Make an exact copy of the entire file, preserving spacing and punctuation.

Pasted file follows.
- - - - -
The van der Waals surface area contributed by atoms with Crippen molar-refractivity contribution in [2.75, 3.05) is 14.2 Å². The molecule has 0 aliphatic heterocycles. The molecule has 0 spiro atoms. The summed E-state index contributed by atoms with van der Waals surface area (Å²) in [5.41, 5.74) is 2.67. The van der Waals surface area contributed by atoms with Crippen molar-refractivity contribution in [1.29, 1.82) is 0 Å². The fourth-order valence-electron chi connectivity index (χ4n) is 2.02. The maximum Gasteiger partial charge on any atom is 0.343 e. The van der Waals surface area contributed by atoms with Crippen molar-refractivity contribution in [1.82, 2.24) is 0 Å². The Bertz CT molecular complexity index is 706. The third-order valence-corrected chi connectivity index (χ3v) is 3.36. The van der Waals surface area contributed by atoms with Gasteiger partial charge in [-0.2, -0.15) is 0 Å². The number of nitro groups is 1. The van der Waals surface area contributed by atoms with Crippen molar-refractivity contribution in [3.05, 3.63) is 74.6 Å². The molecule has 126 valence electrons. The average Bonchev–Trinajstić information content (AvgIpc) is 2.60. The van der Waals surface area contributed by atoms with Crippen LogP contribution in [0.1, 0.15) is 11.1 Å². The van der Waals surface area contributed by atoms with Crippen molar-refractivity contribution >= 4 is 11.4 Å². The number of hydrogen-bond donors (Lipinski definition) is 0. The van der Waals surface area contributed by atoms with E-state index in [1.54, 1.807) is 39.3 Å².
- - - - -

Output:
The van der Waals surface area contributed by atoms with Crippen molar-refractivity contribution in [2.75, 3.05) is 14.2 Å². The molecule has 0 aliphatic heterocycles. The molecule has 0 spiro atoms. The summed E-state index contributed by atoms with van der Waals surface area (Å²) in [5.41, 5.74) is 2.67. The van der Waals surface area contributed by atoms with Crippen molar-refractivity contribution in [1.29, 1.82) is 0 Å². The fourth-order valence-electron chi connectivity index (χ4n) is 2.02. The maximum Gasteiger partial charge on any atom is 0.343 e. The van der Waals surface area contributed by atoms with Crippen molar-refractivity contribution in [1.82, 2.24) is 0 Å². The Bertz CT molecular complexity index is 706. The third-order valence-corrected chi connectivity index (χ3v) is 3.36. The van der Waals surface area contributed by atoms with Gasteiger partial charge in [-0.2, -0.15) is 0 Å². The number of nitro groups is 1. The van der Waals surface area contributed by atoms with Crippen molar-refractivity contribution in [3.05, 3.63) is 74.6 Å². The molecule has 126 valence electrons. The average Bonchev–Trinajstić information content (AvgIpc) is 2.60. The van der Waals surface area contributed by atoms with Crippen LogP contribution in [0.1, 0.15) is 11.1 Å². The van der Waals surface area contributed by atoms with Crippen molar-refractivity contribution >= 4 is 11.4 Å². The number of hydrogen-bond donors (Lipinski definition) is 0. The van der Waals surface area contributed by atoms with E-state index in [1.54, 1.807) is 39.3 Å².